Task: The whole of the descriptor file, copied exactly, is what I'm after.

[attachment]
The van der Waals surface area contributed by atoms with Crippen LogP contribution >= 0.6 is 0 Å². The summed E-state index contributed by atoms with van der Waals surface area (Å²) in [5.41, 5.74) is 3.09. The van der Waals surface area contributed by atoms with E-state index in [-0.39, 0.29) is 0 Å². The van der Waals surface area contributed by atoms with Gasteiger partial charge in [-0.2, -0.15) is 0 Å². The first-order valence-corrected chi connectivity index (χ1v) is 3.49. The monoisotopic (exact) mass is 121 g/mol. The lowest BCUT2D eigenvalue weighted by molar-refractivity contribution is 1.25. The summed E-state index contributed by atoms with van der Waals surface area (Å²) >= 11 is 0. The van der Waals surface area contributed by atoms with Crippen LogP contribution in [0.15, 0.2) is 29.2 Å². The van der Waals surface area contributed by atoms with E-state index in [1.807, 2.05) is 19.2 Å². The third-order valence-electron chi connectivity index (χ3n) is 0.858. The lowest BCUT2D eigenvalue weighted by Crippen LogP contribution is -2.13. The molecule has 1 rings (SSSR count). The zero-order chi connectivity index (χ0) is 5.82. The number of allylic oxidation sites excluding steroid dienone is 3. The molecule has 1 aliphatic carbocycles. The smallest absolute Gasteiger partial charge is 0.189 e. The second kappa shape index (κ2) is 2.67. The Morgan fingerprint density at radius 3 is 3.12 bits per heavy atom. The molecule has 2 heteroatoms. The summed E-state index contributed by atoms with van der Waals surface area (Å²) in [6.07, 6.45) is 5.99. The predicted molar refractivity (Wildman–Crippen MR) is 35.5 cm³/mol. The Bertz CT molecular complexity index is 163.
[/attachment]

The van der Waals surface area contributed by atoms with Crippen LogP contribution >= 0.6 is 0 Å². The summed E-state index contributed by atoms with van der Waals surface area (Å²) in [5.41, 5.74) is 3.09. The van der Waals surface area contributed by atoms with E-state index in [-0.39, 0.29) is 0 Å². The van der Waals surface area contributed by atoms with Gasteiger partial charge in [-0.2, -0.15) is 0 Å². The first-order valence-corrected chi connectivity index (χ1v) is 3.49. The monoisotopic (exact) mass is 121 g/mol. The lowest BCUT2D eigenvalue weighted by molar-refractivity contribution is 1.25. The summed E-state index contributed by atoms with van der Waals surface area (Å²) >= 11 is 0. The van der Waals surface area contributed by atoms with Crippen LogP contribution in [0.15, 0.2) is 29.2 Å². The van der Waals surface area contributed by atoms with E-state index in [1.807, 2.05) is 19.2 Å². The third-order valence-electron chi connectivity index (χ3n) is 0.858. The lowest BCUT2D eigenvalue weighted by Crippen LogP contribution is -2.13. The molecule has 1 rings (SSSR count). The zero-order chi connectivity index (χ0) is 5.82. The number of allylic oxidation sites excluding steroid dienone is 3. The molecule has 1 aliphatic carbocycles. The smallest absolute Gasteiger partial charge is 0.189 e. The second kappa shape index (κ2) is 2.67. The Morgan fingerprint density at radius 3 is 3.12 bits per heavy atom. The molecule has 2 heteroatoms. The summed E-state index contributed by atoms with van der Waals surface area (Å²) in [6.07, 6.45) is 5.99. The predicted molar refractivity (Wildman–Crippen MR) is 35.5 cm³/mol. The Bertz CT molecular complexity index is 163.